WASHINGTON — Luz Chavez has marched to the Capitol building, occupied senators’ offices, and rallied outside the Supreme Court in a desperate bid to prevent the federal government from snatching her life from under her.
The coronavirus outbreak has only made her effort more urgent.
A junior at Trinity Washington University and a political organizer, Chavez, 22, is one of more than 640,000 people who have been in limbo since the Trump administration ended the Deferred Action for Childhood Arrivals program, a temporary protective status for immigrants who were brought to the country illegally as children.
Since November, Chavez has been waiting for the Supreme Court to decide the fate of the initiative and thus her own, a ruling that could come any time in June. But nothing could have prepared her for this second crisis, which has raised the stakes even higher on that decision because now her family is dependent more than ever on the money she brings into the household.
Her mother saw it coming first: As fears of the virus spread across China and some countries shut down their borders, the hotels where her mother worked emptied out and cut back her hours. She took odd jobs cleaning houses and baby-sitting until those were gone, too.
No more meals out, her mother urged. Start putting more money into your savings.
Within a week, her mother was laid off. Chavez’s sister, Daniela, 19, and her brother, Teddy, 17, lost their jobs at day-care centers. Their father, who was let go from his work loading goods at a distribution center before the pandemic struck, was getting nowhere with his search for new employment. The Globe agreed not to name the parents because of their immigration status.
Overnight, it seemed, Chavez became one of likely hundreds of DACA recipients who are now the sole breadwinners in their households, with parents denied federal stimulus checks and other virus relief because they are not legal residents.
“We were completely caught off guard,” she said.
The limited demographic data that exists on the impact of the virus shows Black and Latino residents, often from low-income and immigrant backgrounds, have been hospitalized at higher rates, and in many places are more likely to die from the disease. Widespread job losses have hit Latino immigrants especially hard, while many who remain in the workforce are often at the front lines as doctors, nurses, and health care aides.
The full scope of the health and economic realities is harder to capture — and likely bleaker — for some 10.7 million unauthorized immigrants living in the United States.
DACA gave researchers a glimpse into the full economic power of a small slice of this population when the program was established under former President Barack Obama in 2012. DACA allowed anyone under 30 to apply for temporary protection from deportation or legal action on their immigration cases if they had not committed a crime, had been younger than 16 when they were brought to the country, and went to work or school, among other requirements. The young immigrants who fought for its creation became known as Dreamers.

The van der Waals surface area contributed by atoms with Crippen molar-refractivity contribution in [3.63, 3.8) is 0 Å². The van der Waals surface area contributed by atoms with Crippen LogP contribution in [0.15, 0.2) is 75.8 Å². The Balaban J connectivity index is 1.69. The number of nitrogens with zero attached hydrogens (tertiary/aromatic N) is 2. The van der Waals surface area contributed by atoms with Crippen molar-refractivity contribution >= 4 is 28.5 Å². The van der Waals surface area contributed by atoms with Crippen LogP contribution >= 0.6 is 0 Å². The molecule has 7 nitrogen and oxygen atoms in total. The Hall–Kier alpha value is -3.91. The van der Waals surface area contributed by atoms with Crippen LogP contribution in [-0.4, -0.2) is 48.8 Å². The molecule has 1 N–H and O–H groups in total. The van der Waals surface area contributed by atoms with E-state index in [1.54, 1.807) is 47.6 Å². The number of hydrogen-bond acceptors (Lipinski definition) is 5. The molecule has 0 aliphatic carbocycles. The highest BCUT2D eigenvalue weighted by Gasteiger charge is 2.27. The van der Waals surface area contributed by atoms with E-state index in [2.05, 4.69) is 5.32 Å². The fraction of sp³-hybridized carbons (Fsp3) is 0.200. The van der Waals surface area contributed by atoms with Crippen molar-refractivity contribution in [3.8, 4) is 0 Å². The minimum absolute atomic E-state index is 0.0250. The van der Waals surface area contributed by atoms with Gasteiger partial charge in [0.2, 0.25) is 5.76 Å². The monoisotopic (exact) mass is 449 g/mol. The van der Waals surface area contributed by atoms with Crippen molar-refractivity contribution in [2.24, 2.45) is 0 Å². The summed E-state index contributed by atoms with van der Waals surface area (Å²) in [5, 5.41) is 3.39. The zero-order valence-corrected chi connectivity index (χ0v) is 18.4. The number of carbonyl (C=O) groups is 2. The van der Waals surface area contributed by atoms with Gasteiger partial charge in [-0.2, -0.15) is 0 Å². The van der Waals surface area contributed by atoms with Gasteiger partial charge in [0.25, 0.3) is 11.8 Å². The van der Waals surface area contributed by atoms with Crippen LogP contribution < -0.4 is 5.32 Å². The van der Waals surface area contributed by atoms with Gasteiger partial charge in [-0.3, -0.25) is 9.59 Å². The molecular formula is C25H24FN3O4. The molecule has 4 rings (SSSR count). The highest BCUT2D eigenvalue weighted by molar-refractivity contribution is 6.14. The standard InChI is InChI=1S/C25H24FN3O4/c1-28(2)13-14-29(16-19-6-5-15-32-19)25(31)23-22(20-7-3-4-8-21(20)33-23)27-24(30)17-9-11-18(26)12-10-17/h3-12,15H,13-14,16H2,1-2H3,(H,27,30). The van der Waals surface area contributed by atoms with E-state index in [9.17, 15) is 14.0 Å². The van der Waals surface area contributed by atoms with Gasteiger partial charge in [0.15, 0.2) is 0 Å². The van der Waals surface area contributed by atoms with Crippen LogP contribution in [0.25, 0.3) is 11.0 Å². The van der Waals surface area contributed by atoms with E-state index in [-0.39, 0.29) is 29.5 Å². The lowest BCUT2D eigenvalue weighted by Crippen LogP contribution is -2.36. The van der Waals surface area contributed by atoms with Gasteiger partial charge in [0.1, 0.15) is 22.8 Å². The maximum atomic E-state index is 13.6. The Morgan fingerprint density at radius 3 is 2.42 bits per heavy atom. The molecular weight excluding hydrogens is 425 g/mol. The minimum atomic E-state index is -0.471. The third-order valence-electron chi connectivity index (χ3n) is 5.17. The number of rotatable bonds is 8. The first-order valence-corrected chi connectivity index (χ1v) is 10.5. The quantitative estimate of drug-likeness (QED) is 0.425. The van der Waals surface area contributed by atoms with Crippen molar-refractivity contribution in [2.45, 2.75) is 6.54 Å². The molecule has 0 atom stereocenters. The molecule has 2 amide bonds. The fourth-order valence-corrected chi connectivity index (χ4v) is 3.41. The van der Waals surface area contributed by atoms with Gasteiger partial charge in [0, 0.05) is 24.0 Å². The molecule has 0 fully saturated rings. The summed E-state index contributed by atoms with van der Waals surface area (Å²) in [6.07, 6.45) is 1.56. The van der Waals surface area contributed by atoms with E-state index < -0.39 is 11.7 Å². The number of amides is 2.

At its peak, more than 800,000 were able to join the legal workforce. The number has gradually dwindled after Trump officials rolled back DACA in 2017, saying Obama administration officials breached their constitutional authority and sparking a slew of legal challenges. As of March there were about 643,560 active participants, including almost 24,000 in Massachusetts.
Many were the sole providers for their families before the pandemic hit. An estimated 40,000 were small business owners, another 9,000 teachers, and about 14,000 worked in the health care industry as of 2017, according to the nonpartisan think tank Migration Policy Institute. A 2018 report from the House of Representatives Small Business Committee found DACA recipients brought home annual average earnings of $36,000, higher than the median personal income in the United States, though many were still in school.
Educators, businesses, and state attorneys general, including Massachusetts Attorney General Maura Healey, have filed briefs to the Supreme Court in support of DACA, often citing the devastating blow terminating the program could have not only on the recipients who call the United States their home but also on their families and the economy.
“What I hope is that the Supreme Court looks beyond the technical legal agreements to the human lives that are at stake here,” said Janet Napolitano, president of the University of California system, who helped create the program as homeland security secretary under Obama.
Chavez counts herself among “the lucky ones” during the pandemic. She has been able to dip into the modest savings from her job as a summer camp counselor that she had hoped to use to buy a car. And she has kept her job as a youth fellow with United We Dream, a youth-led network of progressive immigrant rights activists.